Drawing on Java SWT Canvas using Xlib - Xwindows

This is a discussion on Drawing on Java SWT Canvas using Xlib - Xwindows ; I am trying to find any code/app that allow me to copy a xorg screen output to a java swt canvas. So far, I have only found xwatchwin(FreshPorts -- x11/xwatchwin) that is the closest to what I need, therefore I ...

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Thread: Drawing on Java SWT Canvas using Xlib

  1. Drawing on Java SWT Canvas using Xlib

    I am trying to find any code/app that allow me to copy a xorg screen
    output to a java swt canvas.
    So far, I have only found xwatchwin(FreshPorts -- x11/xwatchwin) that
    is the closest to what I need, therefore I tried to modify the code to
    suit my needs.

    I have attempted to just change the Xlib Window object to the window
    id I have(Simply by casting the integer window id to a Window object).
    However when I am trying to draw using XPutImage in Xlib in C onto a
    Java SWT Canvas, its not painted onto it.

    The java swt canvas works when used with mplayer's -wid option.

    If there is a way to resize the XGetImage output for XPutImage, it
    would be wonderful also.

    Is there any C++ or Xlib guru that can help me?
    FYI, my C++ background is weak.

    Thanks in advance.

  2. Re: Drawing on Java SWT Canvas using Xlib

    zhixiong86@gmail.com wrote:
    > I am trying to find any code/app that allow me to copy a xorg screen
    > output to a java swt canvas.
    > So far, I have only found xwatchwin(FreshPorts -- x11/xwatchwin) that
    > is the closest to what I need, therefore I tried to modify the code to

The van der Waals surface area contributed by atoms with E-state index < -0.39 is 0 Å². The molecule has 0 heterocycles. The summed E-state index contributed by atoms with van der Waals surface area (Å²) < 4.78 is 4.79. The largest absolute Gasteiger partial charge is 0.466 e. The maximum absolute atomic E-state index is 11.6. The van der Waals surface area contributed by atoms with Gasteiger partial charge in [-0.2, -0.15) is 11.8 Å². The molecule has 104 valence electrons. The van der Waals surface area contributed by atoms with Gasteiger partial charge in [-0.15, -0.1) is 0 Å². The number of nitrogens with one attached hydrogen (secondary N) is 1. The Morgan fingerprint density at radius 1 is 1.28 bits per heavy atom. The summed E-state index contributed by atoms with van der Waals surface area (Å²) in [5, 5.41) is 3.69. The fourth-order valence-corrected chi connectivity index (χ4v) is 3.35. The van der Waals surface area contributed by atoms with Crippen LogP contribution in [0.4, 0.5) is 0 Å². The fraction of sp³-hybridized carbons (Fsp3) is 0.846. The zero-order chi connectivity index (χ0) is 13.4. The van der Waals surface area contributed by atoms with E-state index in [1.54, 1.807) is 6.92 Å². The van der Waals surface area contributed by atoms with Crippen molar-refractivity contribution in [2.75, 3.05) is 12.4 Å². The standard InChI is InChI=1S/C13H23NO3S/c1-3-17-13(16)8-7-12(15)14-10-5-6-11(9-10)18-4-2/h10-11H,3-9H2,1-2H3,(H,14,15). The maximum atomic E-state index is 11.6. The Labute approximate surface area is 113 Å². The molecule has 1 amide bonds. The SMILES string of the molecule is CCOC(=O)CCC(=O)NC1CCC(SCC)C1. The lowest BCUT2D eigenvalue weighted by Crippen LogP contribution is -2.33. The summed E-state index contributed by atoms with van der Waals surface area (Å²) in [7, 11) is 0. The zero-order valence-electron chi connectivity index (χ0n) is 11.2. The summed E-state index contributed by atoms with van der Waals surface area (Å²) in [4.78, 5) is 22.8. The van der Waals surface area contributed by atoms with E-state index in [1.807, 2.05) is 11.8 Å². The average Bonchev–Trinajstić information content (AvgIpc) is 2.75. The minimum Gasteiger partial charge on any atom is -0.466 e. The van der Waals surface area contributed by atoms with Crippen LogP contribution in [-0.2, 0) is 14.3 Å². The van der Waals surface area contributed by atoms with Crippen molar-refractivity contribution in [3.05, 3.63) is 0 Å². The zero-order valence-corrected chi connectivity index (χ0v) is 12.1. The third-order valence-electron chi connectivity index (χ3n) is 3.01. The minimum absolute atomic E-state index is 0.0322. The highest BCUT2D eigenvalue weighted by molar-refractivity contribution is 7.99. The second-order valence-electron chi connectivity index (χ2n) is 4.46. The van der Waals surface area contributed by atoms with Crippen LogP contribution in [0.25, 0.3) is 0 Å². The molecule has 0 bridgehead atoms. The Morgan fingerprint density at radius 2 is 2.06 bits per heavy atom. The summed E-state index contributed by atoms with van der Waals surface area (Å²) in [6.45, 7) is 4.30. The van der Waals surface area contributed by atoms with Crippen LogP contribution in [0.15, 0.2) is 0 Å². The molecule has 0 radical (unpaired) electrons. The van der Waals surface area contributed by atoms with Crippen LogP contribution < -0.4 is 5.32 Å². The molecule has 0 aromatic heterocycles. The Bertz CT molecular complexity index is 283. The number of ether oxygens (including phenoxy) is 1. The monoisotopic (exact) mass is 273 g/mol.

> suit my needs.
    >
    > I have attempted to just change the Xlib Window object to the window
    > id I have(Simply by casting the integer window id to a Window object).
    > However when I am trying to draw using XPutImage in Xlib in C onto a
    > Java SWT Canvas, its not painted onto it.


    Xlib uses XIDs which are typically unsigned long. Window, Pixmap,
    Drawable, and others types are XIDs.

    You might find that XDamage and Composite could help. With Composite
    you could redirect the tree of subwindows to offscreen buffers.
    XDamage is useful to detect changes/damage to windows and thereby update
    your Java SWT Canvas when you get an XDamageNotify event.

    If you don't use those extensions it's unfortunately likely that your
    app on the screen that you're copying to the canvas will have black
    areas where the content should be. The way that X by default renders
    the window hierarchy makes it difficult to capture the final window
    contents for individual children of the root window, especially if they
    are partially obscured.

    > The java swt canvas works when used with mplayer's -wid option.
    >
    > If there is a way to resize the XGetImage output for XPutImage, it
    > would be wonderful also.


    You could try to do this with XShmGetImage/XShmPutImage instead of
    XGetImage/XPutImage. The sad truth is that XGetImage and XPutImage are
    much slower (generally unusably slow for what I think you're proposing),
    though they are easier to use. It's very important to cleanup XShm
    shared memory segments properly. If an shm id, isn't cleaned up it
    persists after the processes using it exit.

    Composite and Render could be useful here as well, and might eliminate
    the need for XShm.
    XRenderSetPictureTransform could be used to scale a Picture.

    See this:
    http://ktown.kde.org/~fredrik/composite_howto.html

    > Is there any C++ or Xlib guru that can help me?
    > FYI, my C++ background is weak.


    Some of the X.org documentation is weak with regard to how to fit these
    extensions together. Be prepared to read a lot of code. I wrote a
    compositing manager for my window manager, because the existing
    compositing managers didn't work with the particular window hierarchy I
    use. XDamage, Composite, XFixes, and Render have use beyond compositing
    managers though.


    George

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